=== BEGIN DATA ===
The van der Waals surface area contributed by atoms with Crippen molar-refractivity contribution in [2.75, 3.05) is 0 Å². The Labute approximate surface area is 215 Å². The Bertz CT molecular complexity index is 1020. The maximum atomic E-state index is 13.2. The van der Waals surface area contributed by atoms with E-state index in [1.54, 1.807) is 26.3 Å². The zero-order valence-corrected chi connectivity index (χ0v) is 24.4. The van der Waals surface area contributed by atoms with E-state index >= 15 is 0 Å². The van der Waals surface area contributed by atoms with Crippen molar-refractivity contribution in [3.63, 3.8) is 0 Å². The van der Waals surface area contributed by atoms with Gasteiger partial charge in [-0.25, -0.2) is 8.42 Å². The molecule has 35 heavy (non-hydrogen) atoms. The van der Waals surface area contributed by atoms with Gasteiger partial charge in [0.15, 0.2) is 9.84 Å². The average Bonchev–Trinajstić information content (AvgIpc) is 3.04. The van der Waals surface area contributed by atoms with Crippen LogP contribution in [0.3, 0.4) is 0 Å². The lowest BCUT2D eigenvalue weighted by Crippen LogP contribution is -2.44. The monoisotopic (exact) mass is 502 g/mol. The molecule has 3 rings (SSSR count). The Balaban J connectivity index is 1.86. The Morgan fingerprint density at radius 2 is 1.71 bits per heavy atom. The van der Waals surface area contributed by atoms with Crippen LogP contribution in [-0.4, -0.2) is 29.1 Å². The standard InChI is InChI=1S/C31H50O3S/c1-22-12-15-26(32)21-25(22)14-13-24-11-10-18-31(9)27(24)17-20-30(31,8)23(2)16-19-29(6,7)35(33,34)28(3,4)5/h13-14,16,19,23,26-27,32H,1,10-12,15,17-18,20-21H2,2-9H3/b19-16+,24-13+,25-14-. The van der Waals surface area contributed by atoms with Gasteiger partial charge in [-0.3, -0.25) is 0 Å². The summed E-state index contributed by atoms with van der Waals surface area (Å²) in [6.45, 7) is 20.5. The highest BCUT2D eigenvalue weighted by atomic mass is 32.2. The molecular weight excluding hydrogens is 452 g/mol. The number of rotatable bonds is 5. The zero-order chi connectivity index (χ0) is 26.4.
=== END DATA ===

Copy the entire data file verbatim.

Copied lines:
The van der Waals surface area contributed by atoms with Crippen molar-refractivity contribution in [2.75, 3.05) is 0 Å². The Labute approximate surface area is 215 Å². The Bertz CT molecular complexity index is 1020. The maximum atomic E-state index is 13.2. The van der Waals surface area contributed by atoms with E-state index in [1.54, 1.807) is 26.3 Å². The zero-order valence-corrected chi connectivity index (χ0v) is 24.4. The van der Waals surface area contributed by atoms with E-state index >= 15 is 0 Å². The van der Waals surface area contributed by atoms with Crippen molar-refractivity contribution in [3.63, 3.8) is 0 Å². The van der Waals surface area contributed by atoms with Gasteiger partial charge in [-0.25, -0.2) is 8.42 Å². The molecule has 35 heavy (non-hydrogen) atoms. The van der Waals surface area contributed by atoms with Gasteiger partial charge in [0.15, 0.2) is 9.84 Å². The average Bonchev–Trinajstić information content (AvgIpc) is 3.04. The van der Waals surface area contributed by atoms with Crippen LogP contribution in [0.3, 0.4) is 0 Å². The lowest BCUT2D eigenvalue weighted by Crippen LogP contribution is -2.44. The monoisotopic (exact) mass is 502 g/mol. The molecule has 3 rings (SSSR count). The Balaban J connectivity index is 1.86. The Morgan fingerprint density at radius 2 is 1.71 bits per heavy atom. The van der Waals surface area contributed by atoms with Crippen LogP contribution in [-0.4, -0.2) is 29.1 Å². The standard InChI is InChI=1S/C31H50O3S/c1-22-12-15-26(32)21-25(22)14-13-24-11-10-18-31(9)27(24)17-20-30(31,8)23(2)16-19-29(6,7)35(33,34)28(3,4)5/h13-14,16,19,23,26-27,32H,1,10-12,15,17-18,20-21H2,2-9H3/b19-16+,24-13+,25-14-. The van der Waals surface area contributed by atoms with Gasteiger partial charge in [-0.3, -0.25) is 0 Å². The summed E-state index contributed by atoms with van der Waals surface area (Å²) in [6.45, 7) is 20.5. The highest BCUT2D eigenvalue weighted by atomic mass is 32.2. The molecular weight excluding hydrogens is 452 g/mol. The number of rotatable bonds is 5. The zero-order chi connectivity index (χ0) is 26.4.